Roe v. Wade was a cornerstone of real opportunity for women.  If America promises its citizens the freedom of life, liberty and the pursuit of happiness, this landmark decision was key.  We cannot expect to be mistresses of our own lives if we are subject to unwanted pregnancies. The burden of unwanted pregnancies leads to all manner of ills, including financial dependence, losing the opportunity for higher education followed by fewer job opportunities, spotty working history, and ensuring second class roles and citizenship. Roe v. Wade in conjunction with the birth control pill gave real reproductive control to us for the first time, gave women choice, “liberty”, and opened the doors for much of our subsequent achievement.

For 39 years, that “Liberty”, that the Roe V Wade decision gave American women  has been attacked  and battered into an endangered species by political ideologues. As members of the LGBT community we all have a sense of being denied liberty. For LGBT women we have an additional burden. For that reason we must fight for women’s choice. America to be truly great cannot have second class citizenship, whether based on sex, gender, race, sexual orientation or gender identity.

Barbra Casbar Siperstein

Member – DNC Executive Committee

“Choices”

A couple of “choice” stories from the Garden State. Let’s start with some chartery goodness:


The school spent $10,000 on hotel fees for a staff junket to Atlantic City, $5,600 on a year-end staff party at KatManDu restaurant, and $38,000 on flower boxes and campus landscaping. Visiting DOE staff also found “a weak educational program, lacking in rigor and not meeting the goals set forth in the school’s charter,” a spokesman said.

After a period of probation, the school was finally pressured to give up its charter in May, and the New Jersey State Police opened an investigation into school spending practices.

It wasn’t the first charter school failure in New Jersey, or in Trenton. Forty charter schools have seen their licenses revoked, denied or surrendered since the much vaunted alternative education program began more than a decade ago. This year both Capital Prep and Trenton Community Charter were targeted for closure by the DOE.

In the case of Trenton Community, the DOE found students simply were not making sufficient academic progress and concluded school officials had not come up with an acceptable turnaround plan.

Don’t these kids understand that this is the market in action? That “choice” makes everything so much better? For every one of these failing schools, I’m sure there’s quite possibly maybe another school that could be performing on average – or maybe (perhaps) better!

In the market, there are losers and winners. These kids lost. But their schools before were bad, so it’s not like they did any worse. We just have to keep opening and closing charters over and over and over again until we find the magic formula for the right charters. It’s certainly a better plan than taxing rich people and using the money to build up both their schools and their communities, right?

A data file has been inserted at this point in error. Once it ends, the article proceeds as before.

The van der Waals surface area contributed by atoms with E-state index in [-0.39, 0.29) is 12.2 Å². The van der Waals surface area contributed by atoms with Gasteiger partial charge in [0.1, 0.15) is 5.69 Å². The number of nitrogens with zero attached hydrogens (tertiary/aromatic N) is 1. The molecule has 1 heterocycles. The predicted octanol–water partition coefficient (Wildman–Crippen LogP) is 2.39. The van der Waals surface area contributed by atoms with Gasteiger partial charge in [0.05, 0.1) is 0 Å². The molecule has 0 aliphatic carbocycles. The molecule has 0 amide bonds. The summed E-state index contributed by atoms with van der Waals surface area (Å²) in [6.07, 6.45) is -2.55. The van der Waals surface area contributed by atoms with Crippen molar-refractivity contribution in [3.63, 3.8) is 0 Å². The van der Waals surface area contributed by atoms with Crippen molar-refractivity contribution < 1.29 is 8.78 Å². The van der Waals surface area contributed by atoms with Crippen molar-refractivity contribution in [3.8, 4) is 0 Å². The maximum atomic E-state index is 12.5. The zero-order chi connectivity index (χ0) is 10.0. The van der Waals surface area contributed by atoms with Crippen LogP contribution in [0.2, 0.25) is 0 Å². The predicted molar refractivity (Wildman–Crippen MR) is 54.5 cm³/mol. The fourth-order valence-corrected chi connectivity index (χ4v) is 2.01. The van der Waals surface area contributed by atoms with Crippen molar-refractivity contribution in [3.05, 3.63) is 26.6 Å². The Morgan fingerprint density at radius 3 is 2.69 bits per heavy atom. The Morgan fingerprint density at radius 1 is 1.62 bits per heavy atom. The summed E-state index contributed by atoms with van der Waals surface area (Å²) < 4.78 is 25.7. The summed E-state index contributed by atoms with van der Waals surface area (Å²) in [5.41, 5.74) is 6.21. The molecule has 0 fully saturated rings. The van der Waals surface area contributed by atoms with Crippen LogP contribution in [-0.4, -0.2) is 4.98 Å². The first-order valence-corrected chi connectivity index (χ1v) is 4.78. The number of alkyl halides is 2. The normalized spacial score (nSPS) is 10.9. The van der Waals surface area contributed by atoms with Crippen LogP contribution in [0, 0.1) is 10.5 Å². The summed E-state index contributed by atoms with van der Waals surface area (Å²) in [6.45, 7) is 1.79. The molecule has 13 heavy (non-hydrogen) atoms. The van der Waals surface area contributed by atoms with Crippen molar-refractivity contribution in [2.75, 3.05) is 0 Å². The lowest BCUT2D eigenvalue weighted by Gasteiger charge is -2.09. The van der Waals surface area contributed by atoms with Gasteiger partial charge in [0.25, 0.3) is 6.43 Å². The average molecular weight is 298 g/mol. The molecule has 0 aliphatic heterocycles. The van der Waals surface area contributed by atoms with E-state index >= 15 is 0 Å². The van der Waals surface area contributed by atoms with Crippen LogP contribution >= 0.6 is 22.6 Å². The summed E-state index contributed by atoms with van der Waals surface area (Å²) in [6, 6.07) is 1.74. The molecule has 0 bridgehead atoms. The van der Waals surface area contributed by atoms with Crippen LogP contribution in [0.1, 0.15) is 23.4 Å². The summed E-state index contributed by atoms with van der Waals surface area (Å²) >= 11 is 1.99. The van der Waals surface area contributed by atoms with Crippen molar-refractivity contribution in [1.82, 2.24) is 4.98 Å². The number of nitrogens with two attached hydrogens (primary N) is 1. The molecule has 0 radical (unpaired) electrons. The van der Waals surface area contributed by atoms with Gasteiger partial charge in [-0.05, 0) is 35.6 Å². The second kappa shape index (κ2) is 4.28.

(Oy…)

Meanwhile, in sports:

Choose Life

Universal Health Care License Plate

In his continuous pandering to the right-wing mainstream of the Republican Party, New Jersey Governor Chris Christie knows no bounds. Christie has appeared at anti-abortion rallies, and while he grudgingly accept the scientific fact that global climate change is man-made, his policies benefit big business rather than those citizens who breathe air and drink water.  

Yet, critical examination shows that Christie’s approach promotes death, not life.

Take, for example, his proposal to eliminate Medicaid for New Jersey families earning less than $500 per month. If enacted, his legislation will put 23,000 people at the mercy of the for-profit insurance companies, which in reality means they will not receive medical care. I’m not an actuary, and I’m not comparing the governor to a terrorist, but I would not be surprised if this lack of preventative and remedial medical care results in more deaths than those perpetrated by Osama Bin Laden on 9/11. In Maryland, a 12-year-old boy died for the lack of an $80 procedure when his family lost Medicaid. How many stories like this will we have in New Jersey that won’t even be reported in the media?

But it’s not just Christie’s heartless attitude toward the poor that will cost lives. How many women will die because of their lack of access to pap smears and breast exams because Governor Christie thought an $800 million tax break for millionaires was more important than $7.5 million for women’s health? How many children will develop life-long lung diseases and suffer premature death because of the Governor’s foolish withdrawal from the successful Regional Greenhouse Gas Initiative? (As I’ve written before, Christie is not an effective manager, he is a quitter. Rather than negotiate changes to RGGI or the ARC tunnel, he just picks up his marbles and goes home, ignoring the consequences.)

The first “inalienable right” of the people, as codified in the Declaration of Independence’s “life, liberty, and the pursuit of happiness” is life itself. But the actions of the governor and his tea-party comrades are antithetical to the Declaration’s right to life. Instead of pouring money into discriminatory charter schools and giving tax breaks to the wealthy, the governor should re-examine his priorities as well as how he carries out his own personal beliefs and choose life.